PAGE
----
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Walker within this circle, pause. Although they all died of one cause, Remember how their lives were dense With fine, compacted difference.
Why did you choose to make that particular point? I asked Gunn on my third and final visit. He was back in his jeans and motorcycle boots, only this time, somewhat incongruously, he was wearing a T-shirt that said, AT&T.
Its one of the few things you can say in such a short poem, he replied. I, like many other people, lost an enormous number of friends and acquaintances, including very close friends. And they got cut down by the same thing, but they were all so wonderfully different in themselves.
One of my worst times, he continued, was in August of 1987, when four close friends they didnt even know each other, in different cities died within five weeks. And that was when I wrote a poem called The Missing. A lot of people I know who died of it were early ones, early deaths, and you know what that means: They were sexual explorers, and they were committed to having sex up the asshole.
Did you think you had it?
I assumed rather stoically that I probably had it, but I wasnt going to worry about it until I actually got it. I never even got tested. And Id had all sorts of risky sex, even sharing needles with people, which I had given up doing because I figured it was unhygienic.
Do you have any idea why youve been so lucky?
No. Nobody knows. There may be some people who have some kind of immunity for unknown reasons. Or maybe Ive had safer sex than some people, however thats defined. Certainly since AIDS has been around, Ive been very insistent on safe sex with whoever I was having sex with, because I suppose people might be dishonest about their status.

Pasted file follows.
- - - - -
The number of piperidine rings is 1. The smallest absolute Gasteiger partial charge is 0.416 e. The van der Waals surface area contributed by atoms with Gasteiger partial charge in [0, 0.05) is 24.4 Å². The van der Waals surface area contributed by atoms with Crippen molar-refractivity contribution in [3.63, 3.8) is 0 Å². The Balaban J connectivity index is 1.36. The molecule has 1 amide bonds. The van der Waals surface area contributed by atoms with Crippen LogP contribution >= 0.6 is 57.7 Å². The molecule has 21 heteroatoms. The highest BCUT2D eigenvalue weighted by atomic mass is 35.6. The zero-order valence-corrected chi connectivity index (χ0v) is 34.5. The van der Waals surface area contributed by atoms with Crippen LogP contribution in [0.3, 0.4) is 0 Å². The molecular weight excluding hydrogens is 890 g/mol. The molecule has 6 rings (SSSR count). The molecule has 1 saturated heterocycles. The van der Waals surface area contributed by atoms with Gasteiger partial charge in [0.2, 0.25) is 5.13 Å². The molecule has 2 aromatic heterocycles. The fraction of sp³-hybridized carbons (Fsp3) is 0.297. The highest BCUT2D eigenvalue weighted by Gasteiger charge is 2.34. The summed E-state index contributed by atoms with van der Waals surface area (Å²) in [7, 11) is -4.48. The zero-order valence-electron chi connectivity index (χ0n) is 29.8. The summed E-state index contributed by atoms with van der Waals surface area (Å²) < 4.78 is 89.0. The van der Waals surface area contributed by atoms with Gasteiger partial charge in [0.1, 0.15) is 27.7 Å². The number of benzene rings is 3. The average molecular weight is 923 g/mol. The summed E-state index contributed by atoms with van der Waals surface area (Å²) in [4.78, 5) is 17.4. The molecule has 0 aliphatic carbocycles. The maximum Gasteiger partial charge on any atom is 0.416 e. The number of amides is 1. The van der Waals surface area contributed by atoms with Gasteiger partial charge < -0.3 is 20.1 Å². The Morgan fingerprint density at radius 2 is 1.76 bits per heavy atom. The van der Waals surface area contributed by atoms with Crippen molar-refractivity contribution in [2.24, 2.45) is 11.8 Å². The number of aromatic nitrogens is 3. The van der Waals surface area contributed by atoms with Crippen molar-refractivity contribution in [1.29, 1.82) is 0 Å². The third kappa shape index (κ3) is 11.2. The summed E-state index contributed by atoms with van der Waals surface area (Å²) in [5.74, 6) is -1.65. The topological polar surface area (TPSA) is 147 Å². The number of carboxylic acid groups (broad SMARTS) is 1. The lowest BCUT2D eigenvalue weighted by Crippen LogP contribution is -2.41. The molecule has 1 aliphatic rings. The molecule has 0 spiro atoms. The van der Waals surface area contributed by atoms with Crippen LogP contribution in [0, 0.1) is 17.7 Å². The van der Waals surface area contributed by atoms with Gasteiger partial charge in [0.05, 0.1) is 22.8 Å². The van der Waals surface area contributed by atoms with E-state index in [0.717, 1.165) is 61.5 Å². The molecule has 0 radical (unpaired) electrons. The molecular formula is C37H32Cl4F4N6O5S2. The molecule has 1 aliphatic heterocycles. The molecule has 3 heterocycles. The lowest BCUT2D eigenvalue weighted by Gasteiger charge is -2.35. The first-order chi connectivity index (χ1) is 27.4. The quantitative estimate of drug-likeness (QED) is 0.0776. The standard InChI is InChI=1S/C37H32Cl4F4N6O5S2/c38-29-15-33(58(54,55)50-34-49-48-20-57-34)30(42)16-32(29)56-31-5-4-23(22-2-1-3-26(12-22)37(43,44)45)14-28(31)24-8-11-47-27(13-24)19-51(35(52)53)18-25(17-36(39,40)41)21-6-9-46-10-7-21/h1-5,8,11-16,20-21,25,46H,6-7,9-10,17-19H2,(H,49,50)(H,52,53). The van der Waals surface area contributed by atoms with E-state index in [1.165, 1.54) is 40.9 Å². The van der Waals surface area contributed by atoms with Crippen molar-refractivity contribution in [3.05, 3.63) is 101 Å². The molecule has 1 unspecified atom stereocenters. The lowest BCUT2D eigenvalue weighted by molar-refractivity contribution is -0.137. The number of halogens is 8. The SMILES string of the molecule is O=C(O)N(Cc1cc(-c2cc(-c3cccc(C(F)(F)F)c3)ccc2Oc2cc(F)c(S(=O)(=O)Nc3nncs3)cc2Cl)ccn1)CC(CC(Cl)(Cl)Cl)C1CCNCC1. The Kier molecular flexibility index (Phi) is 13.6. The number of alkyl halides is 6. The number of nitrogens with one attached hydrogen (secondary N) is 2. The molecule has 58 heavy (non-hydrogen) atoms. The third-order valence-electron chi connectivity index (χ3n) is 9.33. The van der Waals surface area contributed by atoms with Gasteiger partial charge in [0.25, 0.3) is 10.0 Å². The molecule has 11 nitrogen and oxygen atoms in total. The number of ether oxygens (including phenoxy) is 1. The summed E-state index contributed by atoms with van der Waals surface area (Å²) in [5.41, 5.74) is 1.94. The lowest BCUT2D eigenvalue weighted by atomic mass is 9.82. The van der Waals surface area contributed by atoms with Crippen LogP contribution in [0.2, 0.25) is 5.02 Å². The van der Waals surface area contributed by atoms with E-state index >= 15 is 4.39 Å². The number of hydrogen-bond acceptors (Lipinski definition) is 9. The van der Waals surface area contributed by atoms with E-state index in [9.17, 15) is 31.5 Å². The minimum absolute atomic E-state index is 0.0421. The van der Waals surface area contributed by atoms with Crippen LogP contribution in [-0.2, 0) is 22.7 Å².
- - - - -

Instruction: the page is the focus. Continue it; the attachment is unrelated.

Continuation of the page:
You make desire seem easy. So it is: Your service perfect freedom to enjoy Fresh limitations. Ive watched you in person Wait for the light and relish the delay Revving the engine up before you spurt Out of the intersection.
(from To Cupid)
As its title suggests, love and sex are to the fore in Boss Cupid, Gunns 10th volume of poetry, published this summer. Its most disturbing poems are five â songs for Jeffrey Dahmer, gruesome and gruesomely persuasive studies in addictive and predatory sex in which Gunn displays a startling imaginative sympathy for a cannibal and murderer. As Gunn presents him, Dahmer was like all of us, only more so. (Oh do not leave me now, begins the first poem, entitled Hitch-hiker. All that I ever wanted is compressed/In your sole body.) But then, the dark side of sex has always been present in Gunns work. As far back as 1954, theres a brief, 12-line poem (La Prisonnière) that reads like an early draft for one of the songs to Dahmer:
Now I will shut you in a box With massive sides and a lid that locks. Only by that I can be sure That you are still mine and mine secure . . .
Not all of Boss Cupid is so grim. There are also poems about Gunns long relationship with Kitay; a tribute to his great friend and fellow poet, the late Robert Duncan; and a poem to Cupid, inspired, Gunn says, by the glimpse of an anonymous motorcyclist during a visit to Los Angeles. In Gunns early work, love was depicted in terms usually reserved for warring parties in the Middle East: Compromise is possible, peace never. But in To Cupid, Gunn seems finally to make peace for real.
The poem begins with a vision of Boss Cupid as a glamorous motorcyclist out of a Cocteau movie a kind of capo di capi of the love racket, sending out his servants on their various erotic assignations: . . . scripts of confinement,/Scripts of displacement, scripts of delay, and scripts/Of more delay. Gunn then examines the script of confinement at the heart of Stendhals great 19th-century novel, The Charterhouse of Parma, in which the hero, Fabrizio, willingly returns to jail so that he can look through his cell window at the jailers daughter he fell in love with when he was locked up there: